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NKC Buzz Lightyear-Mission Phase 4

A group of young, animated characters against a colorful background with the words NASA Kids' Club

Mission Phase 4

Engage thrusters, cadets! The mission clock is ticking with five days remaining before Discovery returns to Earth. One of the most helpful pieces of mission equipment was designed by our friends in Canada, the Remote Manipulator System, or RMS as we call it. The RMS is used to grab and deploy satellites and to build things in space. It can grab a payload that's sitting in the payload bay, or even grab a satellite and bring it aboard the orbiter for inspection or repair.

Another important part of the orbiter's equipment is the OBSS, the Orbiter Boom Sensor System. It looks a lot like the RMS but doesn’t have the intricate moving joints of the RMS. However, the OBSS has the vital job of inspecting the orbiter tiles and panels.

An essential part of the space station is the three-part robotic system (also designed by our friends and honorary space rangers in Canada) that consists of a moving "train," a long arm, and a robot hand. The hand is known as Dextre and is capable of assembly tasks, transporting objects, and equipment installation and removal. Sensors aboard Dextre allow it to function and adapt to changes that take place while performing tasks. While astronauts count spacewalks as some of the most memorable moments of their mission, the use of highly developed and technically advanced robotics is capable of doing much of the external work, leaving the astronaut inside the station to remotely operate the equipment.

Take charge, cadet rookie, as you attempt to dock Kibo to the space station by taking the Robotic Arm Challenge!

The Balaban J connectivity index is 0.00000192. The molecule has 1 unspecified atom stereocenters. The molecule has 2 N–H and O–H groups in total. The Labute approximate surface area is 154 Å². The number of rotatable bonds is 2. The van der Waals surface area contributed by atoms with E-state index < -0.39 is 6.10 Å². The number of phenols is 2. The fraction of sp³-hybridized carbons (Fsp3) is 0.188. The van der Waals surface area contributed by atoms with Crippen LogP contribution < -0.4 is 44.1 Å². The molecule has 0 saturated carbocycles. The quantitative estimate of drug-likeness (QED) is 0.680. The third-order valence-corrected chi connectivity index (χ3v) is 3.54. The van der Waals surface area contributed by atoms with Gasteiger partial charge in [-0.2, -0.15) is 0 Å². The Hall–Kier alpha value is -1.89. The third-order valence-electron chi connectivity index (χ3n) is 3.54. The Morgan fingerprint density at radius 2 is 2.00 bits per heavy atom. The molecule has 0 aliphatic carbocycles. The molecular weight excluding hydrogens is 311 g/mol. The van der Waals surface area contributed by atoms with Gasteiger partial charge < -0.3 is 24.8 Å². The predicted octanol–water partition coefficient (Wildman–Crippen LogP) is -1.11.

Connect It! Game

The International Space Station (ISS) is the most complex scientific and technological project ever undertaken. Construction on the station began in November of 1998 and by the time of completion in 2015 more than 80 flights by the United States and Russia will have taken place.

The assembly of the ISS is no small task. Years of strategic planning, international cooperation and coordination was necessary to begin work and continues even today.

How good are you at planning to accomplish your work at home and at school? Test your planning and sequencing skills by playing the game below!

1. Identify one location near you and a second one a small distance away. You can select locations inside or outside.
2. Decide the best way to get from the first location to the second location.
3. Write down the number of steps and turns you think you'll take to get to the second location.
4. Follow your own directions and see if you estimated the correct numbers of steps and turns to reach the second location.
5. Analyze the route and determine if you need to make any changes to your route and directions.
6. Make any corrections and walk it again to be sure.
7. Ask a friend to play along with you.
8. Direct your friend to stand near you.
9. Tell your friend that he/she will need to follow your directions to reach another location. ( Don't tell them where they are going!)
10. Read your directions step by step to your friend.
11. Be careful!
12. Was your friend able to reach the second location by following your directions?
13. Why or why not?
14. Play again and have your friend write directions for you.

Page Last Updated: September 30th, 2013
Page Editor: NASA Administrator